Occassional thoughts about orienteering
Wednesday, November 28, 2012
Another look at WOC qualifying results 2003-2012One of the things I can do with my spreadsheet of US WOC qualifying results is compare those results with what you might expect given a simple measure of each orienteer's performance. For the US runners, I've looked at each individual race and ordered the entrants based on their OUSA rankings. It makes more senses with an example.
The US entered three women in the middle distance qualifying race in 2003: Pavlina Brautigam, Erin Olafsen and Karen Williams. If you look at the OUSA rankings for 2003, you'll see that Pavlina was the best ranked of that group, followed by Erin. I put the runners in a rank order:
You can then look at how they placed in the WOC qualifying races.
Pavlina placed 22nd
Erin placed 18th
Karen placed 28th
There's not a perfect relationship between the rank order and the places. You wouldn't expect it to work out that way always, but you might expect that over the longer term the better ranked orienteers would tend to have better WOC races.
I looked at all 10 years of WOC data for the US (2003-2012) and created graphs the graphs below. The first set of graphs illustrate the places for the best ranked US runner , the second set of graphs the next best ranked US runner, and the last set of the graphs the 3rd best US runner.
The graphs show you that generally, the better US runners have better WOC qualifying races. But, there is a lot of overlap. But the overlap suggests that you shouldn't be too surprised if the 2nd or 3rd ranked US runner beats the 1st ranked.
If you are trying to forecast US WOC results in qualifying races, you might start by assuming that all three runners will have an average qualifying place. But then you might give some "extra credit" to the best ranked of the three and forecast that they'll finish a little better than the average. You might make a similar adjustment to the worst ranked of the three.
That is more-or-less what the SPROUT method for forecasting WOC results does.
I'm guessing no one has read this far...but if you have, here's a couple of other little graphics based on my US and Canada WOC spreadsheet. These word clouds show the names of each WOC runner from 2003-2012 with the size of the text related to the number of qualifying races they ran.
Back to okansas.blogspot.com. posted by Michael | 5:52 PM
Sunday, November 25, 2012
Looking at US and Canada WOC qualifying results (2003-2012)I came up with a really simple way to try to forecast the U.S. WOC results last summer and called it SPROUT. I've been planning to improve the system a bit, mostly by adding 2012 results and by more carefully collecting some historic data. This weekend, I spent some time putting together a spreadsheet with all of the U.S. WOC qualifying race results from 2003-2012.* In response to a tweet, I also added Canadian results.
I have some ideas about how to refine SPROUT, but before I do anything with that, I thought it would be interesting to share some of the basic information.
The first graph shows shows Canada and the U.S. qualifying race places across 10 years of WOC qualifying races.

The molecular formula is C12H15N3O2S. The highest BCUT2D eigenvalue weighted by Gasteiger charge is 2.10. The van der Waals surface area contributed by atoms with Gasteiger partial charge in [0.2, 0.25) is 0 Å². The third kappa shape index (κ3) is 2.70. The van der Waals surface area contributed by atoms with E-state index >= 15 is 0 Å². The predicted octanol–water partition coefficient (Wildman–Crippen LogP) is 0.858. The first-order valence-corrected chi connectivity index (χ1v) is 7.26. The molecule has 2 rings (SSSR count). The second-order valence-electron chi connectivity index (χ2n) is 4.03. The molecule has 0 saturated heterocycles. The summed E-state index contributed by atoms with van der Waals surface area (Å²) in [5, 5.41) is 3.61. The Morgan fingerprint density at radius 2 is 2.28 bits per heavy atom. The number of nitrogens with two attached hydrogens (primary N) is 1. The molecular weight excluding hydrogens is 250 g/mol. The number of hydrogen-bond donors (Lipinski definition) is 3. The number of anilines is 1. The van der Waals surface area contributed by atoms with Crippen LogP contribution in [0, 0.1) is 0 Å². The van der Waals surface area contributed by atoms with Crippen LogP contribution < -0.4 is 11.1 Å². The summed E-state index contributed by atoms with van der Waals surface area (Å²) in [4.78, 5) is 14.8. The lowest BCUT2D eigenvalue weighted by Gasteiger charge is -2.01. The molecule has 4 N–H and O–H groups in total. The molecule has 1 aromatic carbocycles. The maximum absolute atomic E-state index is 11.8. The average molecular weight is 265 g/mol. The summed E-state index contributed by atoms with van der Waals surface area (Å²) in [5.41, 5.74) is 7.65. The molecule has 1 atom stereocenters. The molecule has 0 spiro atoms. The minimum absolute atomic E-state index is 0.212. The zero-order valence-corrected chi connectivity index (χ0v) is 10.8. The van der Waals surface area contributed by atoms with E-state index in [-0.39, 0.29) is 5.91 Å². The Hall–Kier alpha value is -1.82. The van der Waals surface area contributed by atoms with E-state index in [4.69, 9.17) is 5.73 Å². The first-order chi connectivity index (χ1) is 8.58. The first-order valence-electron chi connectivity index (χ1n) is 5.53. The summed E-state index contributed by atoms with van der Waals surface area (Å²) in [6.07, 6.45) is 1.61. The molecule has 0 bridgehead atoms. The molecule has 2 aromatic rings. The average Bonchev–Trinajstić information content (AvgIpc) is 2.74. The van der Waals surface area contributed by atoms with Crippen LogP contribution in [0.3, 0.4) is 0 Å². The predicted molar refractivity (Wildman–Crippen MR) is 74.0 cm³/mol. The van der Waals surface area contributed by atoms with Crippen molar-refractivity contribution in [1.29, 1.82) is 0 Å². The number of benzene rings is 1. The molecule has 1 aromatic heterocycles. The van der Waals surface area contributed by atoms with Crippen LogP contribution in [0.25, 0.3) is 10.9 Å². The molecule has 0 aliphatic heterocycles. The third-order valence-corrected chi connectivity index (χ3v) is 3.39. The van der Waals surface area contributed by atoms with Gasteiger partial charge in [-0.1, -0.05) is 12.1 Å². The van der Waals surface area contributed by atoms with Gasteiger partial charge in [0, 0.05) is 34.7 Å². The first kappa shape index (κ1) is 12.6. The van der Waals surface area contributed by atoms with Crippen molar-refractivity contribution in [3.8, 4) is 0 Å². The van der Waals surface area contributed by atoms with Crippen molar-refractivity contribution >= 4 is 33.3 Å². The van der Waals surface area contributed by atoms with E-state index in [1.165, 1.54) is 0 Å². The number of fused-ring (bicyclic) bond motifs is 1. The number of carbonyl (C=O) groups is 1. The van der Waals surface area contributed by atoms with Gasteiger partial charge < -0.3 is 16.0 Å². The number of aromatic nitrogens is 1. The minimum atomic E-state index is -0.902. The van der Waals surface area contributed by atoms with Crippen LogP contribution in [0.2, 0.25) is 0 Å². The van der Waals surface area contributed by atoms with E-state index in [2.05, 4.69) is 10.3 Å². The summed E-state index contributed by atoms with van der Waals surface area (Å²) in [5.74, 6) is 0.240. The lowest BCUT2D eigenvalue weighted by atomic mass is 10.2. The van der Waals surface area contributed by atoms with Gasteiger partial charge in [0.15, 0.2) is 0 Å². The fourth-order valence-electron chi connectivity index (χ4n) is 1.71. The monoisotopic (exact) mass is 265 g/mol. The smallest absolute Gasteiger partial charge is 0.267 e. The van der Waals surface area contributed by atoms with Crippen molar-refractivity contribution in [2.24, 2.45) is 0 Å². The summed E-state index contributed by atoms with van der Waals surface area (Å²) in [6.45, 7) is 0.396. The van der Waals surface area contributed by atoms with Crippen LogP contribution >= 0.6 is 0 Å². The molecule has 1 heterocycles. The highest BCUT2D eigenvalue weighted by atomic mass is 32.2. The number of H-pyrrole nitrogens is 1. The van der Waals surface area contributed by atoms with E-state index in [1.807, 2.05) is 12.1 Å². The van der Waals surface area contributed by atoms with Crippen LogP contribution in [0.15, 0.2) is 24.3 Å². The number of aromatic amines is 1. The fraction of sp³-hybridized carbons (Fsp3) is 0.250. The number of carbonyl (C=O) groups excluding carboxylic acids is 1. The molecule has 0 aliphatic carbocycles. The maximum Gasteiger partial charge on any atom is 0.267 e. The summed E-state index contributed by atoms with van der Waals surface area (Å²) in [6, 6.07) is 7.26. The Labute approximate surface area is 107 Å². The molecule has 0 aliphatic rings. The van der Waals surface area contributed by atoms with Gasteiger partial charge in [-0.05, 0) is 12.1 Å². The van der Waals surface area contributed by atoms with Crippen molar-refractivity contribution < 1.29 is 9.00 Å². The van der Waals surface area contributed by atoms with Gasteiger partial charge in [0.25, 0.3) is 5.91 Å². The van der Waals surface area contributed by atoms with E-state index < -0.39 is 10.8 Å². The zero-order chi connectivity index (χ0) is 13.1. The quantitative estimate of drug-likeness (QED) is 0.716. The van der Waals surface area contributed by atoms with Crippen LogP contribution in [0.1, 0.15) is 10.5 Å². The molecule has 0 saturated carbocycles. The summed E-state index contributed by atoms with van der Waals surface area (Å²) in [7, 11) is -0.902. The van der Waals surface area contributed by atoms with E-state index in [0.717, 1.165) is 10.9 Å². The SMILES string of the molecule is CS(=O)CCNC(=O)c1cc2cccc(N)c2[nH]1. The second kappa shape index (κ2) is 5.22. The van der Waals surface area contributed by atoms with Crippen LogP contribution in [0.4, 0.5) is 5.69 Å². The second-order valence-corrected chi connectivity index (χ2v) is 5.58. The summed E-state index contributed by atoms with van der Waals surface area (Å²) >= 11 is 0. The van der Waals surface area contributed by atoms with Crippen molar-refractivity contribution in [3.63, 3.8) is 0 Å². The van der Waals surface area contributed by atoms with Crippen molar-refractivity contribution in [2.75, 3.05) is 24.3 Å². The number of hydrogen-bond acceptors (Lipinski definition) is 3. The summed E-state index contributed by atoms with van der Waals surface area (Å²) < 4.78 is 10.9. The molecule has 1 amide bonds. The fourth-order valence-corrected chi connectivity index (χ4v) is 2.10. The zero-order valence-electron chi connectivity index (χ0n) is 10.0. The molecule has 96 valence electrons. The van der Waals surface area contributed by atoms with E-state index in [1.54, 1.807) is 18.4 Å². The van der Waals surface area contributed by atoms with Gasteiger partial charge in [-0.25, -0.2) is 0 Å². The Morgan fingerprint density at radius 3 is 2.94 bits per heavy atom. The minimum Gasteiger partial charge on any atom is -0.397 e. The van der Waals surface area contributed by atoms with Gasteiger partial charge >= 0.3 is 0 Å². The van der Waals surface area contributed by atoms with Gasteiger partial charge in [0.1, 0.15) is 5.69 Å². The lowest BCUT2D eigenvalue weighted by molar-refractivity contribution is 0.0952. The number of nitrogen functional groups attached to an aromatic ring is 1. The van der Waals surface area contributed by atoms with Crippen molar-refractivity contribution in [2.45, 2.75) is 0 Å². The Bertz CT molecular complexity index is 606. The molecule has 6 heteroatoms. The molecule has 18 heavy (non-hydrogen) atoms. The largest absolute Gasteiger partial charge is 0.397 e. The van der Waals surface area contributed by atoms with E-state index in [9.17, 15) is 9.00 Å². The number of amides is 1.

The second graph shows the same information, but I've added some straight trend lines.
One of the things that you notice looking at both of the graphs is that the difference between Canada and the U.S. is pretty small. Another thing you'll notice is that the women have done better than the men. Neither of those things is a surprise if you've been following North Americans at the World Champs.
I also took a look at how the nations have done by discipline. In the graph below you can see results for the long (lq), middle (mq) and sprint (sq) qualifying races.
Now it is time to get away from the computer and head out into the forest.
* I used to sources for WOC results - the World of O' WOC team overviews and Maprunner's WOC results database.
Back to okansas.blogspot.com. posted by Michael | 11:09 AM
Thursday, November 22, 2012
Adding some more training hours to the graph of training hours
I updated my graph of the relationship between total training hours and orienteering training hours. I added 7 of the North American orienteers and their hours. I also changed the line from a straight line to a "loess" smoothing. The North Americans that I've added include five who live in Europe.
Back to okansas.blogspot.com. posted by Michael | 10:05 AM
Saturday, November 17, 2012
Looking at some training hours for elite orienteersThe Norwegian O' Federation web page listed some training data for a bunch of elite orienteers and elite junior orienteers. Most, but not all, are Norwegians. I spent a few minutes looking at the numbers for total physical training and orienteering technique training.
Here's a simple graphic showing the relationship between total hours of physical training and total hours of orienteering technique.
One of the juniors was sick for almost half of the year and had 103 hours of physical training. The people with the most physical training hours are ski orienteers (and I left out one of the ski orienteers who didn't have much data due to a PC crash).
Two people are extreme outliers in terms of hours of orienteering technique training - Fredric Tranchand and Johan Runneson.
Back to okansas.blogspot.com. posted by Michael | 10:31 AM